British politics could strike some people as dull, but if you look hard enough you just never know. Last week, a fascinating new rift widened between the government and main opposition party over - yes, you read this correctly - programming models.

To quote the blog of opposition chancellor George Osborne, a man who does wear a suit every day, and who did go to Oxford.

"Government needs to stop thinking that when it comes to procuring IT systems, big is always beautiful. We need to move in the direction of what are known as 'open standards' - in effect, creating a common language for government IT. This technical change is crucial because it allows different types of software and systems to work side by side in government."

Crudely translated: why is the government obsessed with blowing tax money buying software from big software companies when it do the same work more cheaply using open source?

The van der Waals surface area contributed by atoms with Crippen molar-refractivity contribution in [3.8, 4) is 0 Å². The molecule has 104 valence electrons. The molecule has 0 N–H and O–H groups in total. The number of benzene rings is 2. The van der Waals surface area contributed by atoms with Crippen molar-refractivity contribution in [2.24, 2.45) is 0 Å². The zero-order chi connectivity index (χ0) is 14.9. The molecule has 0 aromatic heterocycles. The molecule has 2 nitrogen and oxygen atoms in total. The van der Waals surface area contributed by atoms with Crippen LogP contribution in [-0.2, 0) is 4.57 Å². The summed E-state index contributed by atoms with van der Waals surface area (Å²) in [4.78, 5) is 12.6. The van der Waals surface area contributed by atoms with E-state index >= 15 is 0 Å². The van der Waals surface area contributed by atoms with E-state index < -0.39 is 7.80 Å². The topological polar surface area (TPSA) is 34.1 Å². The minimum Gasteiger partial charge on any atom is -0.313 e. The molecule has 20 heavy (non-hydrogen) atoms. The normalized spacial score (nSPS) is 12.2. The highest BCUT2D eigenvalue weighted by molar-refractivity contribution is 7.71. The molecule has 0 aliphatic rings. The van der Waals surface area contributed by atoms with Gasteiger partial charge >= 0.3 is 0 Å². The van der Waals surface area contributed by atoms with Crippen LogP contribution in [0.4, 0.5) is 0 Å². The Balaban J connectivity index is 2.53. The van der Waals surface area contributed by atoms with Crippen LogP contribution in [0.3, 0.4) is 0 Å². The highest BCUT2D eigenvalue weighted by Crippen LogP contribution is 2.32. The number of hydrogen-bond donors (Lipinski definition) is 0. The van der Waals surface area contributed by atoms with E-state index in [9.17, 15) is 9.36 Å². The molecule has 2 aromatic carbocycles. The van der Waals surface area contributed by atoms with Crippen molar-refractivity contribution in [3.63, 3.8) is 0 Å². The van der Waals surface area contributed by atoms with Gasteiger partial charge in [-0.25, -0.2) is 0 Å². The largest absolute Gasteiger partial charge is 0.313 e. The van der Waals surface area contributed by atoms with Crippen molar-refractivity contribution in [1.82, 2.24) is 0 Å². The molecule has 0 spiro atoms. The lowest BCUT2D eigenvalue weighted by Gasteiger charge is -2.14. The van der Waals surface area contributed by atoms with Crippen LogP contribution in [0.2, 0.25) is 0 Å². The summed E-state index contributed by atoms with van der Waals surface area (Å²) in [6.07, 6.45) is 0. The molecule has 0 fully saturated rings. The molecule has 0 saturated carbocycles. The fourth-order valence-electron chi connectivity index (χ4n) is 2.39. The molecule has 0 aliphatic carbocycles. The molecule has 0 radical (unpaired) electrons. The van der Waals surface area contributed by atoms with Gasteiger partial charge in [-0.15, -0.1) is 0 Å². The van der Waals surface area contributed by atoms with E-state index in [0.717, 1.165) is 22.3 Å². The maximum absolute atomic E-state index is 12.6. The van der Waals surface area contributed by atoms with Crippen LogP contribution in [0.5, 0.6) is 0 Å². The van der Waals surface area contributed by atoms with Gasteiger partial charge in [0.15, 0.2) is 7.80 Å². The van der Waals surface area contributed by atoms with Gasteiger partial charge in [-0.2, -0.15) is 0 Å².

The current Government was supposed to have been the first the UK has ever had that actually ‘got' the importance of technology, but gradually as aspiration turned into policy after 1997, things started to drift badly.

By 2009, we have a number of failed, semi-failed and lingering IT projects to look back on, and a new one in the making, the plans to give every UK citizen an ID card tied to a ‘secure' database.

What next? A scheme to build a two-lane highway across the Atlantic ocean to the United States? How many speed cameras would that need?

You might agree with Osborne or not, but I was hugely heartened that amidst a debt pile and tottering banks, Osborne even cared about something that would not long ago have sounded as obscure as demanding government subsidise public showings of the Rocky Horror Picture Show.

You don't have to be a Conservative voter to see agree with his heresy. We need to fix the world in many ways but one of those is to work out whether the state is getting value from money from its IT and adjust what we do accordingly. Tech isn't magic. It actually needs to be applied intelligently.

Of course, none of this means that the Tories won't screw things up just as heartily when they take power, sometime around 2010, but at least we'll be able to throw Osborne's fine words back at him.